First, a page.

It has been more than twenty years since desktop publishing reinvented design, and it's clear that there is a growing need for designers and artists to learn programming skills to fill the widening gap between their ideas and the capability of their purchased software. This book is an introduction to the concepts of computer programming within the context of the visual arts. It offers a comprehensive reference and text for Processing (www.processing.org), an open-source programming language that can be used by students, artists, designers, architects, researchers, and anyone who wants to program images, animation, and interactivity. The ideas in Processing have been tested in classrooms, workshops, and arts institutions, including UCLA, Carnegie Mellon, New York University, and Harvard University. Tutorial units make up the bulk of the book and introduce the syntax and concepts of software (including variables, functions, and object-oriented programming), cover such topics as photography and drawing in relation to software, and feature many short, prototypical example programs with related images and explanations. More advanced professional projects from such domains as animation, performance, and typography are discussed in interviews with their creators. "Extensions" present concise introductions to further areas of investigation, including computer vision, sound, and electronics. Appendixes, references to additional material, and a glossary contain additional technical details. Processing can be used by reading each unit in order, or by following each category from the beginning of the book to the end. The Processing software and all of the code presented can be downloaded and run for future exploration.Includes essays by Alexander R. Galloway, Golan Levin, R. Luke DuBois, Simon Greenwold, Francis Li, and Hernando Barragán and interviews with Jared Tarbell, Martin Wattenberg, James Paterson, Erik van Blockland, Ed Burton, Josh On, Jürg Lehni, Auriea Harvey and Michaël Samyn, Mathew Cullen and Grady Hall, Bob Sabiston, Jennifer Steinkamp, Ruth Jarman and Joseph Gerhardt, Sue Costabile, Chris Csikszentmihályi, Golan Levin and Zachary Lieberman, and Mark Hansen.Casey Reas is Associate Professor in the Design Media Arts Department at the University of California, Los Angeles. Ben Fry is Nierenburg Chair of Design in the School of Design at Carnegie Mellon University, 2006-2007.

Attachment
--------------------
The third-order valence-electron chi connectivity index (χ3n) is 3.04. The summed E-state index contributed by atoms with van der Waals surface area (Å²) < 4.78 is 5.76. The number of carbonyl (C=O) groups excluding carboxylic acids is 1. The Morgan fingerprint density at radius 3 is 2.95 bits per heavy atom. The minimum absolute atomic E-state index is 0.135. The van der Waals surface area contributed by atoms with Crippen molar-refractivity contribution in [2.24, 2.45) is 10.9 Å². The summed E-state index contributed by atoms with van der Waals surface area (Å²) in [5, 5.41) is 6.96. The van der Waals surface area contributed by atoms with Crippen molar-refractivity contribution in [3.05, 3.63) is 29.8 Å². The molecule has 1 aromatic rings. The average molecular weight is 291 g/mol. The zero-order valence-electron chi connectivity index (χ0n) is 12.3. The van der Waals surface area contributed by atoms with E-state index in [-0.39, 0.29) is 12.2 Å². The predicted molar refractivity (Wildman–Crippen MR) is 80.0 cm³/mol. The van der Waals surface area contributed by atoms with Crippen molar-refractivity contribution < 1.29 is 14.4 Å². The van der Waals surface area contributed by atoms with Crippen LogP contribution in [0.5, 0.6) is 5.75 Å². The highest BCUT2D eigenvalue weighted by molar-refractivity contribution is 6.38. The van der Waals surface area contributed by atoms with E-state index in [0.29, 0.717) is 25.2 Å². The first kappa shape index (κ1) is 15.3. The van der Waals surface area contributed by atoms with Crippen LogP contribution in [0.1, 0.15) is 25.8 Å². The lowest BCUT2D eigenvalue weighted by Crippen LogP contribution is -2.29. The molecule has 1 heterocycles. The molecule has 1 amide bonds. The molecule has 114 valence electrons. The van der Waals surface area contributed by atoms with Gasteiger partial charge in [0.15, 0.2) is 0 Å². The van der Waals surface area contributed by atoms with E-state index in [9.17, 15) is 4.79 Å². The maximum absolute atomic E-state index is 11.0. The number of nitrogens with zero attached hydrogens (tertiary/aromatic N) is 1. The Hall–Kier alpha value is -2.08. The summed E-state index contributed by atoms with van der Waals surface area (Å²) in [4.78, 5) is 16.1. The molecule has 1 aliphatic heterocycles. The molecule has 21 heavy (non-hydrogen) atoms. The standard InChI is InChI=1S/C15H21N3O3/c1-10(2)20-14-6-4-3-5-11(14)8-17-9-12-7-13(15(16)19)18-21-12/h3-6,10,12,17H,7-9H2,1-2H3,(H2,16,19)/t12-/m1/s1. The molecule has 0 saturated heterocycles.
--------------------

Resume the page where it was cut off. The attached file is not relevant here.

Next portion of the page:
User reviews
Saithinin
My son decided he wanted to move up from Logo so we introduced him to processing. This book was purchased along with Getting Started with Processing and Processing: Creative Coding and Generative Art.

This book was added to our collection specifically because it takes a more academic, detailed and complex approach, attempting to create a more serious introduction to software development through the lens of processing.

For my son, once he was able to fluently move through processing and create wonderful and engaging sketches quickly this became his go to book for deepening his applications and understanding of what is possible.

Highly recommended but it is a little more advanced, but don't let that stop you, its so much fun you will rise up to the challenge and be a better processing developer for it!
CONVERSE
This is an excellent introduction to Processing by the creators of the language. It is extremely well-written and a pleasure to read. It may also be the only programming book I've purchased (and I've purchased a lot of them) free of coding errors.
Fonceiah
This book is, quite simply, a godsend. If you are an artist that enjoys tinkering with all things technological (especially an artist that enjoyed mathematics or beating up your computer in high school lab class) than it's certainly for you. If, on the other hand, you are the type of person that hopes to breeze though this and start applying "techie things" to your video art, then you are in for a let-down...it IS a bit tough for someone that has never played with a computer programming language. No way around it, you're going to have to WORK!!

But, that's the thing. You're supposed to work, massage, twist, graft, apply, subtract and otherwise mangle these functions and commands until they do some (random, unexpected) beautiful thing. This is exactly what the authors want you to do. Take their simple equations and use your imagination to change them up a bit and make your own.